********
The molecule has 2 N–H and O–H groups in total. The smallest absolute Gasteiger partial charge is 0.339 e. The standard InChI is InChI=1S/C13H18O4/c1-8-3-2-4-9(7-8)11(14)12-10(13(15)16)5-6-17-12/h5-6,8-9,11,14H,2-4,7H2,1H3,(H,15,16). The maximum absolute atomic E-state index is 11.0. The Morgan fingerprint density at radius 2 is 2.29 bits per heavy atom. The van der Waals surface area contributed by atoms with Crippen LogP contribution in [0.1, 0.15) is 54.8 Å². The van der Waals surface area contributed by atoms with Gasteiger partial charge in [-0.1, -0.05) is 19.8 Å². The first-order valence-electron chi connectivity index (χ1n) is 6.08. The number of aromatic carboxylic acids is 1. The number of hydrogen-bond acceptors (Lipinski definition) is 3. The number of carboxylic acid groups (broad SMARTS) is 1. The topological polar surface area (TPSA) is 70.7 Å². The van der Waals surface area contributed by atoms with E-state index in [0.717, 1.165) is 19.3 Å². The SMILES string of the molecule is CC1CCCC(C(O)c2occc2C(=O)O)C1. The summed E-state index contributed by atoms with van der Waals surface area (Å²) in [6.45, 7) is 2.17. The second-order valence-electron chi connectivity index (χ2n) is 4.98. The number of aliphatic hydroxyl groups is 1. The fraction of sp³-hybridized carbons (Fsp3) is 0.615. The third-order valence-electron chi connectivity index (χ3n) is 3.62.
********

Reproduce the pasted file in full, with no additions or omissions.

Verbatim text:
The molecule has 2 N–H and O–H groups in total. The smallest absolute Gasteiger partial charge is 0.339 e. The standard InChI is InChI=1S/C13H18O4/c1-8-3-2-4-9(7-8)11(14)12-10(13(15)16)5-6-17-12/h5-6,8-9,11,14H,2-4,7H2,1H3,(H,15,16). The maximum absolute atomic E-state index is 11.0. The Morgan fingerprint density at radius 2 is 2.29 bits per heavy atom. The van der Waals surface area contributed by atoms with Crippen LogP contribution in [0.1, 0.15) is 54.8 Å². The van der Waals surface area contributed by atoms with Gasteiger partial charge in [-0.1, -0.05) is 19.8 Å². The first-order valence-electron chi connectivity index (χ1n) is 6.08. The number of aromatic carboxylic acids is 1. The number of hydrogen-bond acceptors (Lipinski definition) is 3. The number of carboxylic acid groups (broad SMARTS) is 1. The topological polar surface area (TPSA) is 70.7 Å². The van der Waals surface area contributed by atoms with E-state index in [0.717, 1.165) is 19.3 Å². The SMILES string of the molecule is CC1CCCC(C(O)c2occc2C(=O)O)C1. The summed E-state index contributed by atoms with van der Waals surface area (Å²) in [6.45, 7) is 2.17. The second-order valence-electron chi connectivity index (χ2n) is 4.98. The number of aliphatic hydroxyl groups is 1. The fraction of sp³-hybridized carbons (Fsp3) is 0.615. The third-order valence-electron chi connectivity index (χ3n) is 3.62.